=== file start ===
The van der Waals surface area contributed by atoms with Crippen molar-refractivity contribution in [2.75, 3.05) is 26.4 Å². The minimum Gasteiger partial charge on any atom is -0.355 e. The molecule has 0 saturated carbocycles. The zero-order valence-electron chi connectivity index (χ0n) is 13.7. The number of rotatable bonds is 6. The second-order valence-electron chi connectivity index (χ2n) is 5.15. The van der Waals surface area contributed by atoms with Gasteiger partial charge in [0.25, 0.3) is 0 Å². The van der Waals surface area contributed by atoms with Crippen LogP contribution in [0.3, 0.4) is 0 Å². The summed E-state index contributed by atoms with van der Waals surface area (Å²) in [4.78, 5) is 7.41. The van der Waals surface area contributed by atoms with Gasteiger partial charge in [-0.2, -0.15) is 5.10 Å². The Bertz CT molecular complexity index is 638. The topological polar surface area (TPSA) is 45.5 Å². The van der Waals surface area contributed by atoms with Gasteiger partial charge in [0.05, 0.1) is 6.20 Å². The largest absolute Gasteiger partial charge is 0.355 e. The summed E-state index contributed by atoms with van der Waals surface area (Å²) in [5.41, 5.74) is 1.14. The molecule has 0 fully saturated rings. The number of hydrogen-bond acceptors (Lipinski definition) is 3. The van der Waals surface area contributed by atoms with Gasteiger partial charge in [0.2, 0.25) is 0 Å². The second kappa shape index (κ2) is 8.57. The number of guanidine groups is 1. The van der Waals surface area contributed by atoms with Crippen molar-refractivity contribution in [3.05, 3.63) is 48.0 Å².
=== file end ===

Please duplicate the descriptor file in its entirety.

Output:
The van der Waals surface area contributed by atoms with Crippen molar-refractivity contribution in [2.75, 3.05) is 26.4 Å². The minimum Gasteiger partial charge on any atom is -0.355 e. The molecule has 0 saturated carbocycles. The zero-order valence-electron chi connectivity index (χ0n) is 13.7. The number of rotatable bonds is 6. The second-order valence-electron chi connectivity index (χ2n) is 5.15. The van der Waals surface area contributed by atoms with Gasteiger partial charge in [0.25, 0.3) is 0 Å². The van der Waals surface area contributed by atoms with Crippen LogP contribution in [0.3, 0.4) is 0 Å². The summed E-state index contributed by atoms with van der Waals surface area (Å²) in [4.78, 5) is 7.41. The van der Waals surface area contributed by atoms with Gasteiger partial charge in [-0.2, -0.15) is 5.10 Å². The Bertz CT molecular complexity index is 638. The topological polar surface area (TPSA) is 45.5 Å². The van der Waals surface area contributed by atoms with Gasteiger partial charge in [0.05, 0.1) is 6.20 Å². The largest absolute Gasteiger partial charge is 0.355 e. The summed E-state index contributed by atoms with van der Waals surface area (Å²) in [5.41, 5.74) is 1.14. The molecule has 0 fully saturated rings. The number of hydrogen-bond acceptors (Lipinski definition) is 3. The van der Waals surface area contributed by atoms with Gasteiger partial charge in [0.2, 0.25) is 0 Å². The second kappa shape index (κ2) is 8.57. The number of guanidine groups is 1. The van der Waals surface area contributed by atoms with Crippen molar-refractivity contribution in [3.05, 3.63) is 48.0 Å².